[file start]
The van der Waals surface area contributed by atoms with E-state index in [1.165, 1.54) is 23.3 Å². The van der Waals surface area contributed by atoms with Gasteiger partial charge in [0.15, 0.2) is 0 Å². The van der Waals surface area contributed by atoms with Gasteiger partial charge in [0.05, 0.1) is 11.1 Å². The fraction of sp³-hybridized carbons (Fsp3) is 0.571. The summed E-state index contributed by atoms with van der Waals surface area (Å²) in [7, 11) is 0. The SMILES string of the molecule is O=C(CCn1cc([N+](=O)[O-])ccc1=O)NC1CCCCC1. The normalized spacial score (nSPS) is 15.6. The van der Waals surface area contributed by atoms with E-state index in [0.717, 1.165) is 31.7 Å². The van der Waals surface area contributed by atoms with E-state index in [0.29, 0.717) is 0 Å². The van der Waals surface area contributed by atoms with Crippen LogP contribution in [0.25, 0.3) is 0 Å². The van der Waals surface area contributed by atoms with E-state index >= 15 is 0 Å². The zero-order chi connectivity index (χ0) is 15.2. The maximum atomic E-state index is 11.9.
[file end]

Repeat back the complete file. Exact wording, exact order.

The van der Waals surface area contributed by atoms with E-state index in [1.165, 1.54) is 23.3 Å². The van der Waals surface area contributed by atoms with Gasteiger partial charge in [0.15, 0.2) is 0 Å². The van der Waals surface area contributed by atoms with Gasteiger partial charge in [0.05, 0.1) is 11.1 Å². The fraction of sp³-hybridized carbons (Fsp3) is 0.571. The summed E-state index contributed by atoms with van der Waals surface area (Å²) in [7, 11) is 0. The SMILES string of the molecule is O=C(CCn1cc([N+](=O)[O-])ccc1=O)NC1CCCCC1. The normalized spacial score (nSPS) is 15.6. The van der Waals surface area contributed by atoms with E-state index in [0.717, 1.165) is 31.7 Å². The van der Waals surface area contributed by atoms with E-state index in [0.29, 0.717) is 0 Å². The van der Waals surface area contributed by atoms with Crippen LogP contribution in [0.25, 0.3) is 0 Å². The van der Waals surface area contributed by atoms with E-state index >= 15 is 0 Å². The zero-order chi connectivity index (χ0) is 15.2. The maximum atomic E-state index is 11.9.